The first Australian Infrastructure Plan: More about productivity than projects
Infrastructure Australia has just issued its National Infrastructure Plan. On past experience, state governments and the infrastructure industry will immediately search for the list of big projects.
But they would be advised to take a different approach this time. The Plan is much more than just a shopping list. Arguably for the first time, the nation now has an infrastructure plan that is soundly based and credible. In Infrastructure Australia’s words, “In developing the Plan, we have prioritised the user—the commuter waiting for a train, the family paying their electricity bill and the business looking to capitalise on overseas markets”.
This reflects the changes to Infrastructure Australia itself with a new independent board and clearer governance. On the surface this may not seem earth-shattering, but we should not underestimate the impact of these arrangements. The board’s immediate task was to undertake a comprehensive audit of Australia’s infrastructure needs. Again, seemingly obvious, but not something which had been done before. The audit was completed in April 2015 and independently identified 81 key findings that need to be considered.
It broke new ground.
This audit was not of the physical conditions of the nation’s infrastructure but rather a critical assessment of what infrastructure is needed to support the economic development of Australia. In the case of transport infrastructure, the audit focused on where congestion constraints would impede population growth, social outcomes and growth in personal wealth unless well planned investments were made.
Quite simply, the Plan puts a clear holistic strategy ahead of individual projects. Of the 93 priorities on the priority list, only 50 are designated projects, with the remaining 43 being initiatives or policy solutions. Not all constraints need to be solved through financial investment. Infrastructure Australia makes the case that unless significant policy reform is implemented, sufficient funding will not be available to meet future infrastructure demand.
Reform agendas include: network optimisation; increased use of technology; a freight supply chain strategy; corridor reservation; the extension of user pay arrangements and sharing economic value created through infrastructure investment.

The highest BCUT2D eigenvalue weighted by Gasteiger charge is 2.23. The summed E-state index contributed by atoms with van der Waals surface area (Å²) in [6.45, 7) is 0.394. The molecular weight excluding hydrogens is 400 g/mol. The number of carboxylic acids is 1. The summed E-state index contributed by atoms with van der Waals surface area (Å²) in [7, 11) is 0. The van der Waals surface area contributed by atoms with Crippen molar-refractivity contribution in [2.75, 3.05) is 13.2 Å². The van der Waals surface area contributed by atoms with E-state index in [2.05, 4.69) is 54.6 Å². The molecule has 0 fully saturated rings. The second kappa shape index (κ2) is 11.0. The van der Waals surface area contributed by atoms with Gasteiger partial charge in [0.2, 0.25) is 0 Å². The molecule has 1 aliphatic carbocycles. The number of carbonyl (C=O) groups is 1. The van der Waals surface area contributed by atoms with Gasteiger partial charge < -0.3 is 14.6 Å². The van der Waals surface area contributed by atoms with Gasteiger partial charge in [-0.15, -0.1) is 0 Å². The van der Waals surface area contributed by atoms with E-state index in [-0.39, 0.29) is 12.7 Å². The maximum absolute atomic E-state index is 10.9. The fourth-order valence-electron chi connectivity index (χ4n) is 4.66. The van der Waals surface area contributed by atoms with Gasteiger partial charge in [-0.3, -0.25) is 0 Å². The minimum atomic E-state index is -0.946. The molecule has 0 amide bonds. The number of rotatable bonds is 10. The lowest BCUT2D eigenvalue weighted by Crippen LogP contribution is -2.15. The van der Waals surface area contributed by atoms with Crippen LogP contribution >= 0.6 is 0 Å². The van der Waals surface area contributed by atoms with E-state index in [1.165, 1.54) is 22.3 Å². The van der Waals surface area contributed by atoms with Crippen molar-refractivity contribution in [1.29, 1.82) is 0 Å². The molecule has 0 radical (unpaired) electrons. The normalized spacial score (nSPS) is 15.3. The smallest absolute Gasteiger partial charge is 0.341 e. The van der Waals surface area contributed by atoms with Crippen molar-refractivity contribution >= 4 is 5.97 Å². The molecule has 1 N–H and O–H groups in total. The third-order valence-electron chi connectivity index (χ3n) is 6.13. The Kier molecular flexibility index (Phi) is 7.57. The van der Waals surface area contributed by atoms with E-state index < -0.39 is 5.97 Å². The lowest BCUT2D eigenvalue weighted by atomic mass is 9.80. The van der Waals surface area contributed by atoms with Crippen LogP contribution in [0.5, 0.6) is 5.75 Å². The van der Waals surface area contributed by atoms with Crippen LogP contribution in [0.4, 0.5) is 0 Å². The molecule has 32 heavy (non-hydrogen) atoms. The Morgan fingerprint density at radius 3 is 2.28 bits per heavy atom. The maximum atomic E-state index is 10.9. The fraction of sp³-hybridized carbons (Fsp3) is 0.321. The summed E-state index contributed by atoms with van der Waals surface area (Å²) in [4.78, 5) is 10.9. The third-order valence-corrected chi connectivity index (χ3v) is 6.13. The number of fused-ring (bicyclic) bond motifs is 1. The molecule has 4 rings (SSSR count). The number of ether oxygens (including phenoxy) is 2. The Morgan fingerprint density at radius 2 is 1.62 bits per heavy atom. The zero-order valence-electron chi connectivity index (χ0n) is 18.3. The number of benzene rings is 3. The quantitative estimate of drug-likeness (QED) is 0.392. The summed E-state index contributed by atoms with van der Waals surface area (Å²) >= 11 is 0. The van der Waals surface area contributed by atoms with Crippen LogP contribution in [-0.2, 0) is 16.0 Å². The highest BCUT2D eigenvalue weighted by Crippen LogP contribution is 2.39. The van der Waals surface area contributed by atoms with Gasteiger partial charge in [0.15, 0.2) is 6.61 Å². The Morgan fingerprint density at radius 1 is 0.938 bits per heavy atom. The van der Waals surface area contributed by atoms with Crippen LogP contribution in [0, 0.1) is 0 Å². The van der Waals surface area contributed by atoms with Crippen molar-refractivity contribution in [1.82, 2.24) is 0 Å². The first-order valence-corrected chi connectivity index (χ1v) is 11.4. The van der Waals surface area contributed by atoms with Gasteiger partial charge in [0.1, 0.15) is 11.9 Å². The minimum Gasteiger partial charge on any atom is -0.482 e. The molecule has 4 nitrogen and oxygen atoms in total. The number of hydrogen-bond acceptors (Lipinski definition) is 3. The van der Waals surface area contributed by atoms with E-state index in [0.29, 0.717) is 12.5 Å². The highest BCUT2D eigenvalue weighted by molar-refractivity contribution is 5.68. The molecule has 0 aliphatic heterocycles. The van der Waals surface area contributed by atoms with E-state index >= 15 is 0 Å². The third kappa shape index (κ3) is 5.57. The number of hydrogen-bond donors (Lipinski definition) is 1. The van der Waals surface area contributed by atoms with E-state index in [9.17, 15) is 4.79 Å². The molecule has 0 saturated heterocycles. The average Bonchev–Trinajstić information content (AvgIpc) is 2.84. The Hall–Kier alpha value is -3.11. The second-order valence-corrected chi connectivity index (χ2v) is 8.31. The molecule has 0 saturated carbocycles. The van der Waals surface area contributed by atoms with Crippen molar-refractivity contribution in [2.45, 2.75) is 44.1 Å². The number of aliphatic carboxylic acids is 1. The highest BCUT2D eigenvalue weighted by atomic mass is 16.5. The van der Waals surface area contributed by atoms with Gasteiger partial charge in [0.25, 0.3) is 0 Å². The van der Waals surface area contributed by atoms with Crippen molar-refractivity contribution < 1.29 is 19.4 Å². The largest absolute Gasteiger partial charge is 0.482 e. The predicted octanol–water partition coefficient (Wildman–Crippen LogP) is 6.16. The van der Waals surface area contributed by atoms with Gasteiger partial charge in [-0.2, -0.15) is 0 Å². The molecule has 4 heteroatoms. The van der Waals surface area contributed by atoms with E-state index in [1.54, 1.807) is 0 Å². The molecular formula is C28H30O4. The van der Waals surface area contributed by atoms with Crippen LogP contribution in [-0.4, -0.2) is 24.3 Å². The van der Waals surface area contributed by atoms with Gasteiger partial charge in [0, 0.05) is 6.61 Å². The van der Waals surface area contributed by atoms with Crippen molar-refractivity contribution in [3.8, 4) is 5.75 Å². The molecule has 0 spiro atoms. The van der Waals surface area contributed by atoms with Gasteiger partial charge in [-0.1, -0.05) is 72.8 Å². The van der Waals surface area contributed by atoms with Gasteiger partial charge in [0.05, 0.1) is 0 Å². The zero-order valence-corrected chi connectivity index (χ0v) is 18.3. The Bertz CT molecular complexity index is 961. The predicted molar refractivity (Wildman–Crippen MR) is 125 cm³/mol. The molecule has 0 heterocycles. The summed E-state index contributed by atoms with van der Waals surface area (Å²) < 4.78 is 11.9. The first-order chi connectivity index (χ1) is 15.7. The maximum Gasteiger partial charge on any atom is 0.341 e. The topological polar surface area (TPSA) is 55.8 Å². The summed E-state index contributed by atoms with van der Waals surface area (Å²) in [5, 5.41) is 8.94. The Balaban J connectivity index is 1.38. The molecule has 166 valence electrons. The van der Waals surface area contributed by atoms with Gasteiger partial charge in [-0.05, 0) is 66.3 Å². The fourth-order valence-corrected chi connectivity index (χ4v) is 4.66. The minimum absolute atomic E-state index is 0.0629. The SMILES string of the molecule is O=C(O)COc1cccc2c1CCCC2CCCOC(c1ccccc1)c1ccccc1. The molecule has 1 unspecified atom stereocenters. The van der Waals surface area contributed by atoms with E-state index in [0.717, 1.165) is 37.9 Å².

National infrastructure planning and the Australian Government’s approach to infrastructure funding will fundamentally change on the back of this Plan. It is a genuine game-changer and for the first time infrastructure planning exceeds the duration of governing terms.
The states in particular should grasp the opportunity to revisit their approach to infrastructure challenges. No longer can state governments and oppositions ignore the prioritisation of the nation’s economic and social interests when seeking Federal Government financial support for major infrastructure projects. State governments and oppositions will still set their own agendas and plans in respect to projects they fund – but these need to acknowledge and take into account the national Plan.
So what should state governments do? Rather than just focusing on new projects they would be advised to look to unlocking improvements in existing infrastructure. An innovative approach should yield results, whether it be fairer user pay pricing or smart digital monitoring of traffic using big data to unlock traffic flow.
If the states rise to the challenge set by the Infrastructure Australia Plan, a more disciplined and consistent approach to infrastructure planning should result, to the benefit of all Australians.
As a nation, we cannot increase productivity without rethinking our approach to infrastructure. But if we get it right, we have a powerful equation for growth.